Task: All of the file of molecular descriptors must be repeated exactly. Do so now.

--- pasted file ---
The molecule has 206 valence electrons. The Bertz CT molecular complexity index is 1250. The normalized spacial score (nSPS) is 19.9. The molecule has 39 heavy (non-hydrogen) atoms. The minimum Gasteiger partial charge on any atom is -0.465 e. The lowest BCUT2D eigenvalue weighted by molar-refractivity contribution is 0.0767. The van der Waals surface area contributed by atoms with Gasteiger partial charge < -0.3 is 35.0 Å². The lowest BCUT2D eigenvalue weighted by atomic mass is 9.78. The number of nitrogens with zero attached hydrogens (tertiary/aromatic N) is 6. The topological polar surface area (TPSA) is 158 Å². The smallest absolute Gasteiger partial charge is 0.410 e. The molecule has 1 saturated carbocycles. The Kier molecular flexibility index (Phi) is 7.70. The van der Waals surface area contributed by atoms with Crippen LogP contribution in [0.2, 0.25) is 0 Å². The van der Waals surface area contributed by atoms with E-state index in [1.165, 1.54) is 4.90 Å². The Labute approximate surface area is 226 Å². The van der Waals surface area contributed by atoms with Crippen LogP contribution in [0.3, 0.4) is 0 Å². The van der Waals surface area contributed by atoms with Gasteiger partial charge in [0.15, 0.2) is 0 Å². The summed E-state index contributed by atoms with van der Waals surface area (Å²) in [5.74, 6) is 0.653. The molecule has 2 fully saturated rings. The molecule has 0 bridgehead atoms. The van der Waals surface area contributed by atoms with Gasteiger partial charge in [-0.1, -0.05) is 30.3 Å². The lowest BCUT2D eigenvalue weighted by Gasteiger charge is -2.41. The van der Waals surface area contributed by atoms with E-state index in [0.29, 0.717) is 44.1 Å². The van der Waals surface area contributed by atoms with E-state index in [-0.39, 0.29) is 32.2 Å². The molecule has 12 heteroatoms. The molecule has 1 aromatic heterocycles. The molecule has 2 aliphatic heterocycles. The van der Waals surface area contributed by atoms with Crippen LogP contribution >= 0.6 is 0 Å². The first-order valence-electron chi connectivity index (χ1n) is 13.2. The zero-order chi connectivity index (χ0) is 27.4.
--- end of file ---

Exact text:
The molecule has 206 valence electrons. The Bertz CT molecular complexity index is 1250. The normalized spacial score (nSPS) is 19.9. The molecule has 39 heavy (non-hydrogen) atoms. The minimum Gasteiger partial charge on any atom is -0.465 e. The lowest BCUT2D eigenvalue weighted by molar-refractivity contribution is 0.0767. The van der Waals surface area contributed by atoms with Gasteiger partial charge < -0.3 is 35.0 Å². The lowest BCUT2D eigenvalue weighted by atomic mass is 9.78. The number of nitrogens with zero attached hydrogens (tertiary/aromatic N) is 6. The topological polar surface area (TPSA) is 158 Å². The smallest absolute Gasteiger partial charge is 0.410 e. The molecule has 1 saturated carbocycles. The Kier molecular flexibility index (Phi) is 7.70. The van der Waals surface area contributed by atoms with Crippen LogP contribution in [0.2, 0.25) is 0 Å². The van der Waals surface area contributed by atoms with E-state index in [1.165, 1.54) is 4.90 Å². The Labute approximate surface area is 226 Å². The van der Waals surface area contributed by atoms with Crippen LogP contribution in [0.3, 0.4) is 0 Å². The van der Waals surface area contributed by atoms with Gasteiger partial charge in [0.15, 0.2) is 0 Å². The summed E-state index contributed by atoms with van der Waals surface area (Å²) in [5.74, 6) is 0.653. The molecule has 2 fully saturated rings. The molecule has 0 bridgehead atoms. The van der Waals surface area contributed by atoms with Gasteiger partial charge in [-0.1, -0.05) is 30.3 Å². The lowest BCUT2D eigenvalue weighted by Gasteiger charge is -2.41. The van der Waals surface area contributed by atoms with E-state index in [0.29, 0.717) is 44.1 Å². The van der Waals surface area contributed by atoms with E-state index in [-0.39, 0.29) is 32.2 Å². The molecule has 12 heteroatoms. The molecule has 1 aromatic heterocycles. The molecule has 2 aliphatic heterocycles. The van der Waals surface area contributed by atoms with Crippen LogP contribution >= 0.6 is 0 Å². The first-order valence-electron chi connectivity index (χ1n) is 13.2. The zero-order chi connectivity index (χ0) is 27.4.